Jump to Main Content
Two-year responses of earthworm abundance, soil aggregates, and soil carbon to no-tillage and fertilization
- Arai, Miwa, Miura, Toshiko, Tsuzura, Hiroshi, Minamiya, Yukio, Kaneko, Nobuhiro
- Geoderma 2018 v.332 pp. 135-141
- agricultural land, arable soils, bioactive properties, carbon, conventional tillage, crop residues, crop yield, earthworms, fertilizer application, fertilizers, field experimentation, grasslands, land use change, mulching, no-tillage, organic matter, phytomass, roots, soil aggregates, soil density, weeds, Japan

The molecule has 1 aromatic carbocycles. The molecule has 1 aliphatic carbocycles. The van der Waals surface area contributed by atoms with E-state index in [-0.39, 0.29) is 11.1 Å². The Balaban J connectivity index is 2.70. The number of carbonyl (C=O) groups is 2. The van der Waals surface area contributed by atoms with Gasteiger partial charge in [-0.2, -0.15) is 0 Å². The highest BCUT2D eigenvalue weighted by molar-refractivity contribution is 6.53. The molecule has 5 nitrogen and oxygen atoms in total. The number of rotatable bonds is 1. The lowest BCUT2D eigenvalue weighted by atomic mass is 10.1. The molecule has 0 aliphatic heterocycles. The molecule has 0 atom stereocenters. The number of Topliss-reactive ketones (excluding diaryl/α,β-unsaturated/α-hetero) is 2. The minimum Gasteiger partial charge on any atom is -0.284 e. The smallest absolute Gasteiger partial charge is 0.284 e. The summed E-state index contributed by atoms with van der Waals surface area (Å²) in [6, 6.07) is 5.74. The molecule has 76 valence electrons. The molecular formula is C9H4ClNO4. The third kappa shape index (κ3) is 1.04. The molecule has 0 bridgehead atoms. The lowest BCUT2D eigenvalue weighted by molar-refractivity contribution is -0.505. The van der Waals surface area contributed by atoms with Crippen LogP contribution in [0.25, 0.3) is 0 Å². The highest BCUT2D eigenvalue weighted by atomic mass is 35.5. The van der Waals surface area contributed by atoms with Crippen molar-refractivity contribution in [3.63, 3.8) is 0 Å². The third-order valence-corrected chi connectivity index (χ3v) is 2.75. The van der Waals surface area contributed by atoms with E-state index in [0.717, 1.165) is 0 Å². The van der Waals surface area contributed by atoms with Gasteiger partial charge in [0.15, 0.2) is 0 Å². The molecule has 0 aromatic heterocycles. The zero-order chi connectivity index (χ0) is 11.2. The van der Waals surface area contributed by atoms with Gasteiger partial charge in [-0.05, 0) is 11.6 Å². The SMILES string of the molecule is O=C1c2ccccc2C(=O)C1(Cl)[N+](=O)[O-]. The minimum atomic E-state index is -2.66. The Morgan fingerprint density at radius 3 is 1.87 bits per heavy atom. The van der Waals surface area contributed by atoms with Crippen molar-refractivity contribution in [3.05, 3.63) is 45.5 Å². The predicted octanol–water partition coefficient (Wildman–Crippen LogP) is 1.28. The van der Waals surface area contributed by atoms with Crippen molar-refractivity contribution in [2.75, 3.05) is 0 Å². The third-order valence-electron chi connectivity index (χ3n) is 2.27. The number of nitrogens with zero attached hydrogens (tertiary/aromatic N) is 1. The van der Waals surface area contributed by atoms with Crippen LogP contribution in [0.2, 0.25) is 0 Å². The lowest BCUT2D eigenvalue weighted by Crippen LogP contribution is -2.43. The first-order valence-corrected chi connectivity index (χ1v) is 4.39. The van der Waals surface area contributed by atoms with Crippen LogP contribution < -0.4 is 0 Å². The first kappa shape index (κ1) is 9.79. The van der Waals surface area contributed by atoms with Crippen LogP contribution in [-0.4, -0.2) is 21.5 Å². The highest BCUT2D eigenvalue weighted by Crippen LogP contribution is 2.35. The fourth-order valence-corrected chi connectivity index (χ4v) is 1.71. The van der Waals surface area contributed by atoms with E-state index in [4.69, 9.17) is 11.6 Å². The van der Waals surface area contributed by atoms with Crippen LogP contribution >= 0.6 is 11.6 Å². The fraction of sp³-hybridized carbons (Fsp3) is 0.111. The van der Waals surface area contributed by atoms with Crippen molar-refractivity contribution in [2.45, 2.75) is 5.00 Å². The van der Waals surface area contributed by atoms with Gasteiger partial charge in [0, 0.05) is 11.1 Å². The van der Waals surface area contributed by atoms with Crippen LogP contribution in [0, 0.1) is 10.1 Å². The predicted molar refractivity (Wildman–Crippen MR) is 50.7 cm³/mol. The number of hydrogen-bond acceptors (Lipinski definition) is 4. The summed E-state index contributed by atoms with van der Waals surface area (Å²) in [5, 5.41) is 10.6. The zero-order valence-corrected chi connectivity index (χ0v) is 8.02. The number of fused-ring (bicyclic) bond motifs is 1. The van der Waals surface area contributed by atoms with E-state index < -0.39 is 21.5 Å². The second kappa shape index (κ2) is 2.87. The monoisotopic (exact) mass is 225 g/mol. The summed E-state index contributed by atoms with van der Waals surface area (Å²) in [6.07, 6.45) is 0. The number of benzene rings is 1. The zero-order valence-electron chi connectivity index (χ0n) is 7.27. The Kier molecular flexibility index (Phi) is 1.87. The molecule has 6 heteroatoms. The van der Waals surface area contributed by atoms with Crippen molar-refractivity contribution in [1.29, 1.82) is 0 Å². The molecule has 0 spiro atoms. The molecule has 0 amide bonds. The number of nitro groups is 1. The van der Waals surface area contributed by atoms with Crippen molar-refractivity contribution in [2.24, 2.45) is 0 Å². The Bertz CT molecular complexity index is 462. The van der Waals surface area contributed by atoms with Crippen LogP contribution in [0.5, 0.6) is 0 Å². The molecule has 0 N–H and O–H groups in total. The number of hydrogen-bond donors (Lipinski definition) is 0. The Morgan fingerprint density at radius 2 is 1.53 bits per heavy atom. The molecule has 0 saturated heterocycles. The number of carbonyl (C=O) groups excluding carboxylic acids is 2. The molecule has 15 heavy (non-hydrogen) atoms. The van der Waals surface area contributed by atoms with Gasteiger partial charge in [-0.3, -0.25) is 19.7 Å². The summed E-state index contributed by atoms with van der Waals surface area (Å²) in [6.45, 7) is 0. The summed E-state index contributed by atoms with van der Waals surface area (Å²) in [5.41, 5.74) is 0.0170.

- Agricultural practices often lead to a decrease in soil carbon (C), which often begins shortly after a natural system is converted to arable land. Conservation agriculture practices, such as no-till farming and weed mulching (NWM), may help maintain soil C. Increases in plant biomass through fertilization can also increase soil C. However, there is limited knowledge of the initial C dynamics following land conversion followed by conservation agriculture and fertilizer application, and of the soil biological and physical processes associated with these dynamics. Here, we studied the effects of two tillage practices (conventional tillage and NWM), fertilizer, and their interaction on earthworm abundance, soil aggregates, and soil C at two years after land conversion from grassland to agricultural land. We conducted a 2×2 factorial experiment (tillage/NWM and fertilized/not fertilized) in an experimental field in central Japan. We found that soil bulk densities and C concentrations at 0–5cm depth were lower and higher, respectively, in the NWM plots than in the tillage plots at two years after the start of land conversion. After two years, earthworms were found only in the NWM plots. The percentage of macroaggregates (>2mm) was higher, and larger amounts of C were stored, in macroaggregates in NWM plots than in tillage plots. Amounts of crop biomass, roots, and plant residues were larger in the fertilized NWM plots. In the long term, such organic matter could accumulate in the form of macroaggregates, thereby further increasing soil C stock. Overall, we found that the soil biological and physical parameters that potentially control soil C responded to agricultural practices within a short period. The maintenance of biological activities by NWM and increased organic matter input by crop residues through fertilization can enhance soil C accumulation, which could have significant consequences for sustainable crop yields.